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HASC415 Regression Methods: Health Science Applications

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The use of regression methods (e.g. linear, logistic, and Poisson regression) for answering scientific questions in the health sciences. Topics include fitting/interpreting regression models and scientific issues in their application (e.g. outcome parameterisation, model selection, missing data).

This paper builds on the materials of HASC413, and introduces advanced regression methods for health-related research. Topics include multiple regression for continuous and discrete response variables, model building and diagnostics, control for confounding and interaction.

Paper title Regression Methods: Health Science Applications
Paper code HASC415
Subject Health Sciences
EFTS 0.125
Points 15 points
Teaching period Second Semester
Domestic Tuition Fees (NZD) $1,444.50
International Tuition Fees (NZD) $5,337.00

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Prerequisite
HASC 413
Restriction
PUBH 726, STAT 241, STAT 341
Limited to
MHealSc, PGDipHealSc, PGDipSci, MSc
Notes
The prerequisite may be waived for students with an equivalent level of knowledge.
Eligibility

Suitable for students from any disciplines who are interested in learning advanced regression methods.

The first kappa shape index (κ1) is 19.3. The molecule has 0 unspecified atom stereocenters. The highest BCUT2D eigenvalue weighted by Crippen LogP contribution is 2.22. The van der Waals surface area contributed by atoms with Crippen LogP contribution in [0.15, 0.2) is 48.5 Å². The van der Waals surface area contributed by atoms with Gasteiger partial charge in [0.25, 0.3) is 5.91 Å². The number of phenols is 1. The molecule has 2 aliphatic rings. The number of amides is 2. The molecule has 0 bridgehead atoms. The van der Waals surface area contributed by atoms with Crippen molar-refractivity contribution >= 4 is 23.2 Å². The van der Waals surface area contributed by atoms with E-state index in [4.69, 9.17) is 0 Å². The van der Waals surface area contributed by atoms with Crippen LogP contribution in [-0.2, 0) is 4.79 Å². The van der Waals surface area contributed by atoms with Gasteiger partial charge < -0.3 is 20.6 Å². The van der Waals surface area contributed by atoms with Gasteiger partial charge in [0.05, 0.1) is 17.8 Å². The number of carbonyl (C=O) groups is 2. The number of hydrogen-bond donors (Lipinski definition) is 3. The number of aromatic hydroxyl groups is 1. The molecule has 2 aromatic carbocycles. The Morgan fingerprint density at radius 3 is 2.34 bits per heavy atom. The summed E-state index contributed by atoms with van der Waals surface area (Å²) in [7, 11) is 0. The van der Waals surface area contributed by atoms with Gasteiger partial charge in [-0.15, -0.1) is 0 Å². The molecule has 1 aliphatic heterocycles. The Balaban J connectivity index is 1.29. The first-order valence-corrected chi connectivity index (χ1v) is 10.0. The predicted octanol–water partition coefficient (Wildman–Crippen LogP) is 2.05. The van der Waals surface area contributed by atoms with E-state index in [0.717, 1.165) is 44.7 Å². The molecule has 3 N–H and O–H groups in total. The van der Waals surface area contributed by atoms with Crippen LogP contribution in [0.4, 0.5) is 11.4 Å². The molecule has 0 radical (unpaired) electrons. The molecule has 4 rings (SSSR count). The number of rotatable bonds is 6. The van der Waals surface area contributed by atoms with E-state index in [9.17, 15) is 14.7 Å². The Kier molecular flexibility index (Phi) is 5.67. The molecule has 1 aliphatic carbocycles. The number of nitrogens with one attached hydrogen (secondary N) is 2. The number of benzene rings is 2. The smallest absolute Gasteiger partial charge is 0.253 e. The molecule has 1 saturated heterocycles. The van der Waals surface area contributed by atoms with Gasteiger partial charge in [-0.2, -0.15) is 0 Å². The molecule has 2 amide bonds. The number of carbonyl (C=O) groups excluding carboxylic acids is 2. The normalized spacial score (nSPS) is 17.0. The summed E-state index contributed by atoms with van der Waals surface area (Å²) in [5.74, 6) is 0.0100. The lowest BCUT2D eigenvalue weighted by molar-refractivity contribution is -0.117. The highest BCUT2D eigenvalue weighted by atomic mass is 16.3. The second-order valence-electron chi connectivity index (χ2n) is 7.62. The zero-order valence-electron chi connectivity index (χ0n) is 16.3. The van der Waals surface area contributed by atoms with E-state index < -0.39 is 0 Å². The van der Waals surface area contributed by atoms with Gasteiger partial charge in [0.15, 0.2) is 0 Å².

Contact

Administrator: Amara Boyd

Teaching staff

Associate Professor Robin Turner, Dr Jiaxu Zeng

Paper Structure
  1. Simple linear regression
  2. Multiple regression
  3. Effect modification and interactions
  4. Model building: variable selection
  5. Model diagnostics and robust standard error
  6. Logistic regression
  7. Poisson and negative binomial models
  8. Overdispersion
  9. Introduction to other types of regression methods
  10. Missing data
Textbooks

E. Vittinghoff, D.V. Glidden, S.C. Shiboski, C.E. McCulloch. Regression methods in biostatistics linear, logistic, survival, and repeated measures models. Springer-Verlag, New York (2005).

Graduate Attributes Emphasised

Communication, Critical thinking, Research.
View more information about Otago's graduate attributes.

Learning Outcomes

By the end of the course, students are expected to carry out appropriate regression analyses to answer health research questions and gain skills in modelling fitting, model selection and interpretation of results.

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Timetable

Second Semester

Location
Dunedin
Teaching method
This paper is taught On Campus
Learning management system
Moodle

Computer Lab

Stream Days Times Weeks
Attend
A1 Thursday 11:00-12:50 28-34, 36-41

Lecture

Stream Days Times Weeks
Attend
A1 Tuesday 14:00-15:50 28-34, 36-41